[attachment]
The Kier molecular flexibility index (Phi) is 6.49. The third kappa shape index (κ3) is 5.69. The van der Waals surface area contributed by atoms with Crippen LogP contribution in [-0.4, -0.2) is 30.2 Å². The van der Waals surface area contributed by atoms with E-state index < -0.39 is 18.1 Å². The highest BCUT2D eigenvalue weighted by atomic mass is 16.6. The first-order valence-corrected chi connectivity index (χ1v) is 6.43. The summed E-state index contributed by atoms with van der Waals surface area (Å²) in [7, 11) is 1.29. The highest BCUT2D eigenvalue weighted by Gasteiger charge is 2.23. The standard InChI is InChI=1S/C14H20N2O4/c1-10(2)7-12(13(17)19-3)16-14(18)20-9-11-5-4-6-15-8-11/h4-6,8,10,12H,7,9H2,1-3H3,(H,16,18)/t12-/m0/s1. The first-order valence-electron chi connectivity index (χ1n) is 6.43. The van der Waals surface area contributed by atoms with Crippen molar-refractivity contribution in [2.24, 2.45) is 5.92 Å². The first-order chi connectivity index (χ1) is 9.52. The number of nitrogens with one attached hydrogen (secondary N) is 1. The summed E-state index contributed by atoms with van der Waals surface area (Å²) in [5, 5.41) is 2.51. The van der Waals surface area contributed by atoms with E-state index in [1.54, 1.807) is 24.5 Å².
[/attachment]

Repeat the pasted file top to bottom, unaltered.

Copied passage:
The Kier molecular flexibility index (Phi) is 6.49. The third kappa shape index (κ3) is 5.69. The van der Waals surface area contributed by atoms with Crippen LogP contribution in [-0.4, -0.2) is 30.2 Å². The van der Waals surface area contributed by atoms with E-state index < -0.39 is 18.1 Å². The highest BCUT2D eigenvalue weighted by atomic mass is 16.6. The first-order valence-corrected chi connectivity index (χ1v) is 6.43. The summed E-state index contributed by atoms with van der Waals surface area (Å²) in [7, 11) is 1.29. The highest BCUT2D eigenvalue weighted by Gasteiger charge is 2.23. The standard InChI is InChI=1S/C14H20N2O4/c1-10(2)7-12(13(17)19-3)16-14(18)20-9-11-5-4-6-15-8-11/h4-6,8,10,12H,7,9H2,1-3H3,(H,16,18)/t12-/m0/s1. The first-order valence-electron chi connectivity index (χ1n) is 6.43. The van der Waals surface area contributed by atoms with Crippen molar-refractivity contribution in [2.24, 2.45) is 5.92 Å². The first-order chi connectivity index (χ1) is 9.52. The number of nitrogens with one attached hydrogen (secondary N) is 1. The summed E-state index contributed by atoms with van der Waals surface area (Å²) in [5, 5.41) is 2.51. The van der Waals surface area contributed by atoms with E-state index in [1.54, 1.807) is 24.5 Å².